As explained by the National Employment Law Project (NELP), “As states begin to authorize businesses to reopen, and as some businesses take it upon themselves to reopen, governors have been threatening workers who refuse to return to work that they will lose their unemployment insurance. Indeed, just this week, DOL issued misleading guidance calling on employers to report to state UI agencies any workers who refuse to return to work.”

Although the efforts of political leaders like Bernie Sanders, their voices lifted by committed organizers and activists, really helped the Fight for $15 movement gain traction in recent years, mainly in support of workers who suddenly found themselves deemed ‘essential’ in the crisis, there is a very good chance that a potentially huge labor surplus caused by it will reverse this positive trend.

As originally reported by Bloomberg, there is a real danger that salaries will go down in the months and possibly years ahead, accelerating a worrying, decades long trend and damaging the real economy in the process, “…the share of national income that goes to U.S. workers in the form of compensation already is near the lowest level in more than half a century. And there’s no guarantee salaries will return quickly to pre-crisis levels. The pace may depend on government support for the economy, to ensure people have money to spend on goods and services once the pandemic is over.”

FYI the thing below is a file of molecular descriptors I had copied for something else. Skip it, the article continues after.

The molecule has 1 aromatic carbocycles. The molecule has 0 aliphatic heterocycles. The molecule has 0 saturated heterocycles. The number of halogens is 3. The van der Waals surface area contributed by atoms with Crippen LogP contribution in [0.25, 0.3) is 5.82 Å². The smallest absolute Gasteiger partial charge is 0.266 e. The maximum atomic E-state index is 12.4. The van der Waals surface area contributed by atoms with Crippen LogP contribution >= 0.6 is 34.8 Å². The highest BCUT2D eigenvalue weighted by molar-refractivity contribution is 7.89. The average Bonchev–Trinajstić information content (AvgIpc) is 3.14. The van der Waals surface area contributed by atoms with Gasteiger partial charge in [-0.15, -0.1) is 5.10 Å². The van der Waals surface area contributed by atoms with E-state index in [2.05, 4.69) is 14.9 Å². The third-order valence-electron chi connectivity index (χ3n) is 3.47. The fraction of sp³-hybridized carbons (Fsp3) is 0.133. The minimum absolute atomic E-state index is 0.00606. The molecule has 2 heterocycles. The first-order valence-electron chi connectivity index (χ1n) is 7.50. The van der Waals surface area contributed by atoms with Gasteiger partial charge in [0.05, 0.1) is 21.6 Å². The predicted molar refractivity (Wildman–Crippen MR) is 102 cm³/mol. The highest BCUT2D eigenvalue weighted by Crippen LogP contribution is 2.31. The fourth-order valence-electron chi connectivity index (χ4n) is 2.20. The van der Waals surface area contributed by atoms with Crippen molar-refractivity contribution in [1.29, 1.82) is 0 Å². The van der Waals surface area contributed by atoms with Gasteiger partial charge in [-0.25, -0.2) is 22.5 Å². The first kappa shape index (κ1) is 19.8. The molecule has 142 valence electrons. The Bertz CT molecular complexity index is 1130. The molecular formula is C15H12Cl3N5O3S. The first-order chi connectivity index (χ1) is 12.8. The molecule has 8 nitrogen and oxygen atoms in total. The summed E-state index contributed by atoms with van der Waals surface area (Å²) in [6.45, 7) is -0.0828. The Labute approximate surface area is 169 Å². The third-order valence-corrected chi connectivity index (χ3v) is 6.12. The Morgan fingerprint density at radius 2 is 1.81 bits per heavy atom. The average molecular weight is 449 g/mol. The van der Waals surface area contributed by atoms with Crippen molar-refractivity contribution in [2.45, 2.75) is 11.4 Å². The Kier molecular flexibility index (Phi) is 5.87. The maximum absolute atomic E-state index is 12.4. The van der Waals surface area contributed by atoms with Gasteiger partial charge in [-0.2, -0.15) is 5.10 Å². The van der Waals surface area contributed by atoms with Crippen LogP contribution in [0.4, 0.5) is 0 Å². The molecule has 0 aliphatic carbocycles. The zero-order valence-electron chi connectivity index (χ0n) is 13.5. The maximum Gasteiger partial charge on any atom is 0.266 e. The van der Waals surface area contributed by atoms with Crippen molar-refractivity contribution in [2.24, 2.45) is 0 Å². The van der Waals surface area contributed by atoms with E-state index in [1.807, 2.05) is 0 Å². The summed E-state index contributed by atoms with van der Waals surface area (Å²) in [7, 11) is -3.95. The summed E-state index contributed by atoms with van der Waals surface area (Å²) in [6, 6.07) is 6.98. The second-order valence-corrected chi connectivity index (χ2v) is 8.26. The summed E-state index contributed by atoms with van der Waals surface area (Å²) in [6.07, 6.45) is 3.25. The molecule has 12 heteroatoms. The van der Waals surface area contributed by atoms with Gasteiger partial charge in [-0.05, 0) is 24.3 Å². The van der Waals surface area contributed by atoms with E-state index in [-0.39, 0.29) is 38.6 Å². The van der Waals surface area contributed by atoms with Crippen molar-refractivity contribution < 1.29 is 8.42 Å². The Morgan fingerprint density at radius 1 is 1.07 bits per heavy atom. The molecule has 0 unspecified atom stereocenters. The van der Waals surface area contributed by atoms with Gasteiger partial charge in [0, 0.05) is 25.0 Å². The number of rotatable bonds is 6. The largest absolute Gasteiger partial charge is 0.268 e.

Although on the left we generally like to concentrate on grassroots efforts that give individual workers agency, politicians like Sanders and other, more establishment oriented ones like Joe Biden and Justin Trudeau here in Canada should be encouraged to advocate for large scale sectoral bargaining that would cover whole industries during this emergency and beyond.

Although an argument can be made that unions big enough to include all workers in a particular industry would be so large as to make effective individual participation more difficult, this moment of economic crisis demands organizations of scale that can win fights for their members against big business interests, including multi-nationals that have both the political connections and financial means to escape regulation.